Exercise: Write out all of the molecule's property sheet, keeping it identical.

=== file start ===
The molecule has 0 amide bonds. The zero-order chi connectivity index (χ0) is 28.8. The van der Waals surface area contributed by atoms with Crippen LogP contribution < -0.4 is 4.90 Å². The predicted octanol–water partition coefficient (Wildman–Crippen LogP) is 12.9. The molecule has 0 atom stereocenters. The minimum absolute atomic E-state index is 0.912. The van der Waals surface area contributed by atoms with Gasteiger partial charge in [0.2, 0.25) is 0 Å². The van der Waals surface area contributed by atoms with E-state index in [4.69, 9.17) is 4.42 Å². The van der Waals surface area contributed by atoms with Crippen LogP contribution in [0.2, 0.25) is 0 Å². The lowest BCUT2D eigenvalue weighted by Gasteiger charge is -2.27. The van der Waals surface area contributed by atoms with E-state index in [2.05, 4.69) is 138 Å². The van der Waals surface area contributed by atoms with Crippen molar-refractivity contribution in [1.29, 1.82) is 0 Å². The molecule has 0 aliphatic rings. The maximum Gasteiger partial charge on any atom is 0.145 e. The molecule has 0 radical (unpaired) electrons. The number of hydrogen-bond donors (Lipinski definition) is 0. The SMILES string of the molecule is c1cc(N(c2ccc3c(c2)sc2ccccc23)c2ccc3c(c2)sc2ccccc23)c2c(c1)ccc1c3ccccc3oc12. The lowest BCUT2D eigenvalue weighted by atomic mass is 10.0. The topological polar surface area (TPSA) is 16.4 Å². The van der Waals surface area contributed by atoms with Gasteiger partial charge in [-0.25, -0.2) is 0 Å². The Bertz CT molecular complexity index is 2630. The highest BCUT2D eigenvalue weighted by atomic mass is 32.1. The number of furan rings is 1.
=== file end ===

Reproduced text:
The molecule has 0 amide bonds. The zero-order chi connectivity index (χ0) is 28.8. The van der Waals surface area contributed by atoms with Crippen LogP contribution < -0.4 is 4.90 Å². The predicted octanol–water partition coefficient (Wildman–Crippen LogP) is 12.9. The molecule has 0 atom stereocenters. The minimum absolute atomic E-state index is 0.912. The van der Waals surface area contributed by atoms with Gasteiger partial charge in [0.2, 0.25) is 0 Å². The van der Waals surface area contributed by atoms with E-state index in [4.69, 9.17) is 4.42 Å². The van der Waals surface area contributed by atoms with Crippen LogP contribution in [0.2, 0.25) is 0 Å². The lowest BCUT2D eigenvalue weighted by Gasteiger charge is -2.27. The van der Waals surface area contributed by atoms with E-state index in [2.05, 4.69) is 138 Å². The van der Waals surface area contributed by atoms with Crippen molar-refractivity contribution in [1.29, 1.82) is 0 Å². The molecule has 0 aliphatic rings. The maximum Gasteiger partial charge on any atom is 0.145 e. The molecule has 0 radical (unpaired) electrons. The number of hydrogen-bond donors (Lipinski definition) is 0. The SMILES string of the molecule is c1cc(N(c2ccc3c(c2)sc2ccccc23)c2ccc3c(c2)sc2ccccc23)c2c(c1)ccc1c3ccccc3oc12. The lowest BCUT2D eigenvalue weighted by atomic mass is 10.0. The topological polar surface area (TPSA) is 16.4 Å². The van der Waals surface area contributed by atoms with Gasteiger partial charge in [-0.25, -0.2) is 0 Å². The Bertz CT molecular complexity index is 2630. The highest BCUT2D eigenvalue weighted by atomic mass is 32.1. The number of furan rings is 1.